Bengaluru: India has made it clear that it will not be granting visas to members of the United States Commission on International Religious Freedom as they sought a visit to the country with issues related to India’s religious freedom. 

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External affairs minister S Jaishankar, in a reply to BJP MP Nishikant Dubey, he said, “We have denied a visa to USCIRF teams that have sought to visit India in connection with issues related to religious freedom, as we do not see the locus standi of a foreign entity like USCIRF to pronounce on the state of Indian citizens’ constitutionally protected rights.”

The body affiliated to US Congress had recommended to the US administration that India be designated a “country of particular concern”.

He also said, “USCIRF has been known to make prejudiced, inaccurate and misleading observations regarding the state of religious freedom in India. We do not take cognisance of these pronouncements and have repudiated such attempts to misrepresent information related to India.”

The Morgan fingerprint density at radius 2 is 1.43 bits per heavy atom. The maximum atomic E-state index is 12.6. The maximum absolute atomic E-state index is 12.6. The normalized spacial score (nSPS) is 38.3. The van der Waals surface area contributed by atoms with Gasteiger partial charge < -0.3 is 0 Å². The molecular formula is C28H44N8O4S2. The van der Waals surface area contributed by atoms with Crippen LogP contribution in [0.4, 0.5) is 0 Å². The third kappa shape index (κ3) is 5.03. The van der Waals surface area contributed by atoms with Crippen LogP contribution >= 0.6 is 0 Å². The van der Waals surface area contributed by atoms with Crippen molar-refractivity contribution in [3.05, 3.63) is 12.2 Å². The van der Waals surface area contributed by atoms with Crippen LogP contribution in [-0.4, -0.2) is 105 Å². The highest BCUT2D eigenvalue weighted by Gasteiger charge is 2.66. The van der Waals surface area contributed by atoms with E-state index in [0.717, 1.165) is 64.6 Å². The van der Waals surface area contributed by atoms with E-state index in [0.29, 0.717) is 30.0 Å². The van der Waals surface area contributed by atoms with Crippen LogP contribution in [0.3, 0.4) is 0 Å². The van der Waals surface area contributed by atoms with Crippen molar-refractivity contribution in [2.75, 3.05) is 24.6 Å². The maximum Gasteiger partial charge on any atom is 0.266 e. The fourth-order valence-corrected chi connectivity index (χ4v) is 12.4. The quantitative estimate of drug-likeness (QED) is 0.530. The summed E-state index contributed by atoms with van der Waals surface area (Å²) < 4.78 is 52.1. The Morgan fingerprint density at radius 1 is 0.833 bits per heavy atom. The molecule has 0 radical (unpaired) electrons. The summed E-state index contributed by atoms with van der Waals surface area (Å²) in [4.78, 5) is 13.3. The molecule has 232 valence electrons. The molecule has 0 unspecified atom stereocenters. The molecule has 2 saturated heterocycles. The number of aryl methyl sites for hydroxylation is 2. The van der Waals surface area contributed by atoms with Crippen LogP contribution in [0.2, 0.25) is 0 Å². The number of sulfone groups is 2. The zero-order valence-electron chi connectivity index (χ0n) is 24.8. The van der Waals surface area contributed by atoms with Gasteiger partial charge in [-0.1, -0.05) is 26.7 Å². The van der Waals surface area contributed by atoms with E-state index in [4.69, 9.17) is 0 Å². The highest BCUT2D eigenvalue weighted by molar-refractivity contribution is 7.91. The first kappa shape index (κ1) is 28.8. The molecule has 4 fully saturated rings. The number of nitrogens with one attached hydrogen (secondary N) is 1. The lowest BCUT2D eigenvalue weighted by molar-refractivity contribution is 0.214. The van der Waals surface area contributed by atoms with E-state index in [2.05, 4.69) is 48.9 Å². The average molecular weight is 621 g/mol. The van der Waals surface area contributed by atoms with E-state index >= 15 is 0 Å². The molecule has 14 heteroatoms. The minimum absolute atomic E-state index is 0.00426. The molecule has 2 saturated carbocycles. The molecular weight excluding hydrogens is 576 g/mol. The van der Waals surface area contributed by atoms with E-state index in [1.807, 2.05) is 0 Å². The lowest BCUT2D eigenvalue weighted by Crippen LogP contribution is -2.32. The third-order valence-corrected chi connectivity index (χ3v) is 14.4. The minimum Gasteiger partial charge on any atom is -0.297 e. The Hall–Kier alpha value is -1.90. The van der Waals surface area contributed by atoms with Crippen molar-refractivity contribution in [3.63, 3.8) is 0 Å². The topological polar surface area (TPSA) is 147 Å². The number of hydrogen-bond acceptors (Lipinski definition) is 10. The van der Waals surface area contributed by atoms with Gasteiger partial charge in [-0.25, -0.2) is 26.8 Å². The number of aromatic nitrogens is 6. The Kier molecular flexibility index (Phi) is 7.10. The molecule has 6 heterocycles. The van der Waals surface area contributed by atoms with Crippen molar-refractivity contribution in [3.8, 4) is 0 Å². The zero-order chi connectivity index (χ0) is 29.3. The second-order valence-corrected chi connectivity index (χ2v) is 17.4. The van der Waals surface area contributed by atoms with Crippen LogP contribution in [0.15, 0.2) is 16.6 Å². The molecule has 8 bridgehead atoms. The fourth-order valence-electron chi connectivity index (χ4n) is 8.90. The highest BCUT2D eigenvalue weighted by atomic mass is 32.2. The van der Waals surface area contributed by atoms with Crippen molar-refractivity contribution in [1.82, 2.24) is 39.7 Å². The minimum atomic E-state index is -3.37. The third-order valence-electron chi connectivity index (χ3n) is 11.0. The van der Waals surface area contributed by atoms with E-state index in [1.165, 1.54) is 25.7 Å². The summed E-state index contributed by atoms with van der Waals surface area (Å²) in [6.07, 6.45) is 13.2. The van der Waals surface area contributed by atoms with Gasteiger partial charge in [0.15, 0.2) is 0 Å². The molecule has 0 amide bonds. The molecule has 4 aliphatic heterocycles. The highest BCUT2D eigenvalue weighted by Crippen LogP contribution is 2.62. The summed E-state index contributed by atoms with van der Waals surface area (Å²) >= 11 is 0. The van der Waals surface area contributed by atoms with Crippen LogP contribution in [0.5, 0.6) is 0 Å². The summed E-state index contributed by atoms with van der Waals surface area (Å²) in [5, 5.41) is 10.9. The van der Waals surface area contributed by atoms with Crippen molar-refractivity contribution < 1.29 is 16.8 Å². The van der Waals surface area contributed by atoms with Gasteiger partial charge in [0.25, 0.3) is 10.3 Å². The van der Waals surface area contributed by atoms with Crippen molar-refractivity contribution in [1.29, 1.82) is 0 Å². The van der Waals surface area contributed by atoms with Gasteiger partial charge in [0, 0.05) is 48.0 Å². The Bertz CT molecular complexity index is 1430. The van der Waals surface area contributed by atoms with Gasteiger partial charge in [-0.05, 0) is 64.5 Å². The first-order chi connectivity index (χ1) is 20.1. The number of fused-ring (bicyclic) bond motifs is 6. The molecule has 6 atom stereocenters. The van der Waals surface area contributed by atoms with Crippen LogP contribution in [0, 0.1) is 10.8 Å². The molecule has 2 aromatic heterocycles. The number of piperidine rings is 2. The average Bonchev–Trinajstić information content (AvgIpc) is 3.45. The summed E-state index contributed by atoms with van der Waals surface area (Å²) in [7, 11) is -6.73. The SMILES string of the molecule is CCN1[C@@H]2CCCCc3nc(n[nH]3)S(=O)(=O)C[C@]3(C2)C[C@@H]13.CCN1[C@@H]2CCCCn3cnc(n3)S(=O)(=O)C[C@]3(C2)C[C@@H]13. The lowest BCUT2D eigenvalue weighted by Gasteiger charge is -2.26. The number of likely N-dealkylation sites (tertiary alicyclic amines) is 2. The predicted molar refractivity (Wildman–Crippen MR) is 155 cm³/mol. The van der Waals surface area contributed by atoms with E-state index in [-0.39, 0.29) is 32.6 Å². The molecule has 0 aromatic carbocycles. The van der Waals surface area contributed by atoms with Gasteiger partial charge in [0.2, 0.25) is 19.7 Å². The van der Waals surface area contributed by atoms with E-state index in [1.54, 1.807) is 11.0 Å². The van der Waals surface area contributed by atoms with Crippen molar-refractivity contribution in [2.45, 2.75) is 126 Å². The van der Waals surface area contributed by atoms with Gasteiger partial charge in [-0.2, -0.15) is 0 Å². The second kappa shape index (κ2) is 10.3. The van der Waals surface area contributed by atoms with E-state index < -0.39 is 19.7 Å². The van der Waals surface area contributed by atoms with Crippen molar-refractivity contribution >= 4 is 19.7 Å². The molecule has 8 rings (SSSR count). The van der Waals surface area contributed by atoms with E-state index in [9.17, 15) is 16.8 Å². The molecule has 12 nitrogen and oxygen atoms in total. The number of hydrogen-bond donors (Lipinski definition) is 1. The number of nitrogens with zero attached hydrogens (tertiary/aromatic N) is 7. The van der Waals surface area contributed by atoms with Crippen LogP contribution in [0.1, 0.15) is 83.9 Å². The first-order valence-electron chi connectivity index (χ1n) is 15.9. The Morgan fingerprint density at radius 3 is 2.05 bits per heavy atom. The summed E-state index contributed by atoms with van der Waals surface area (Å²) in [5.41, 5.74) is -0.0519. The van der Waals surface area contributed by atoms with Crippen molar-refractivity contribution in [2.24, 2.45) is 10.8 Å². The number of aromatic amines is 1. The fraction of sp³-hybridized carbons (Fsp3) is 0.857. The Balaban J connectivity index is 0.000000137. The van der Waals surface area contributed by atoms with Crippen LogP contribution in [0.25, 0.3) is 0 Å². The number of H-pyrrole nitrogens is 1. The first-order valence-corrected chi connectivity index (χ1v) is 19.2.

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in the 2020 edition of its annual report on International Religious Freedom, the US Commission for International Religious Freedom (USCIRF) alleged that religious freedom in India witnessed a drastic downward turn. It also alleged that the religious minorities were under increasing assault in India.

However, India had rejected the claims robustly.

"We reject the observations on India in the USCIRF Annual Report. Its biased and tendentious comments against India are not new. But on this occasion, its misrepresentation has reached new levels. It has not been able to carry its own Commissioners in its endeavour. We regard it as an organization of particular concern and will treat it accordingly," said a statement by external affairs ministry.

In its report, the watchdog alleged that in 2019, the national government in India had used its strengthened parliamentary majority to institute national-level policies violating religious freedom across the country, especially for Muslims. "Most notably, it enacted the Citizenship (Amendment) Act, which provides a fast track to Indian citizenship for non-Muslim migrants from Afghanistan, Bangladesh, and Pakistan already residing in India," it alleged.

But the body fails to recognise that CAA is an act formulated to grant citizenship and not snatch it.